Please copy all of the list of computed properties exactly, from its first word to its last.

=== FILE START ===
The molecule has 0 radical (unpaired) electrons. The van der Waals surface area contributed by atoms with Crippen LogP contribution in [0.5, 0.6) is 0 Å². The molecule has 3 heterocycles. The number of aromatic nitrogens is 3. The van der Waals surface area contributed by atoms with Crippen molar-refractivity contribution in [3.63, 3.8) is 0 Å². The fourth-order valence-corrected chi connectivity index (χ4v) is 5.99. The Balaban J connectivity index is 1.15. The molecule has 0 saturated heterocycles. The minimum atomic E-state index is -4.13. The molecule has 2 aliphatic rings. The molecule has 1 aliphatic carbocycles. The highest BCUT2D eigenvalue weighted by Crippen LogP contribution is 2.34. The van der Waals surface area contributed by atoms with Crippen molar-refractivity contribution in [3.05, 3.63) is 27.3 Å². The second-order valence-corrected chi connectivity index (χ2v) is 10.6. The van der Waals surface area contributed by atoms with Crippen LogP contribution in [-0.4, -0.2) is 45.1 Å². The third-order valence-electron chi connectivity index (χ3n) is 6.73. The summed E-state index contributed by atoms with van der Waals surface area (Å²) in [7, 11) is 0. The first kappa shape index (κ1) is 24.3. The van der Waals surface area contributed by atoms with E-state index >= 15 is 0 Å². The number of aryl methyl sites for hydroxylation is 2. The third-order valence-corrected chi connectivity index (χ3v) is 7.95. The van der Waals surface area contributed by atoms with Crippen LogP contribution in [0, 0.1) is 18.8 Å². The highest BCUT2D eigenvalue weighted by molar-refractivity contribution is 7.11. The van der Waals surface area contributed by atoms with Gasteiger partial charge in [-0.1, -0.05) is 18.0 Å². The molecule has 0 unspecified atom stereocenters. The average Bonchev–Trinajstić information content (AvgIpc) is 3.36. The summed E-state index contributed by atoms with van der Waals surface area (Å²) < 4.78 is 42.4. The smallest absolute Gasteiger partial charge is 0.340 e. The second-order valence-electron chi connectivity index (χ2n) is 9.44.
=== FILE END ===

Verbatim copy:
The molecule has 0 radical (unpaired) electrons. The van der Waals surface area contributed by atoms with Crippen LogP contribution in [0.5, 0.6) is 0 Å². The molecule has 3 heterocycles. The number of aromatic nitrogens is 3. The van der Waals surface area contributed by atoms with Crippen molar-refractivity contribution in [3.63, 3.8) is 0 Å². The fourth-order valence-corrected chi connectivity index (χ4v) is 5.99. The Balaban J connectivity index is 1.15. The molecule has 0 saturated heterocycles. The minimum atomic E-state index is -4.13. The molecule has 2 aliphatic rings. The molecule has 1 aliphatic carbocycles. The highest BCUT2D eigenvalue weighted by Crippen LogP contribution is 2.34. The van der Waals surface area contributed by atoms with Crippen molar-refractivity contribution in [3.05, 3.63) is 27.3 Å². The second-order valence-corrected chi connectivity index (χ2v) is 10.6. The van der Waals surface area contributed by atoms with Crippen LogP contribution in [-0.4, -0.2) is 45.1 Å². The third-order valence-electron chi connectivity index (χ3n) is 6.73. The summed E-state index contributed by atoms with van der Waals surface area (Å²) in [7, 11) is 0. The first kappa shape index (κ1) is 24.3. The van der Waals surface area contributed by atoms with E-state index >= 15 is 0 Å². The number of aryl methyl sites for hydroxylation is 2. The third-order valence-corrected chi connectivity index (χ3v) is 7.95. The van der Waals surface area contributed by atoms with Crippen LogP contribution in [0, 0.1) is 18.8 Å². The highest BCUT2D eigenvalue weighted by molar-refractivity contribution is 7.11. The van der Waals surface area contributed by atoms with Gasteiger partial charge in [-0.1, -0.05) is 18.0 Å². The molecule has 0 unspecified atom stereocenters. The average Bonchev–Trinajstić information content (AvgIpc) is 3.36. The summed E-state index contributed by atoms with van der Waals surface area (Å²) < 4.78 is 42.4. The smallest absolute Gasteiger partial charge is 0.340 e. The second-order valence-electron chi connectivity index (χ2n) is 9.44.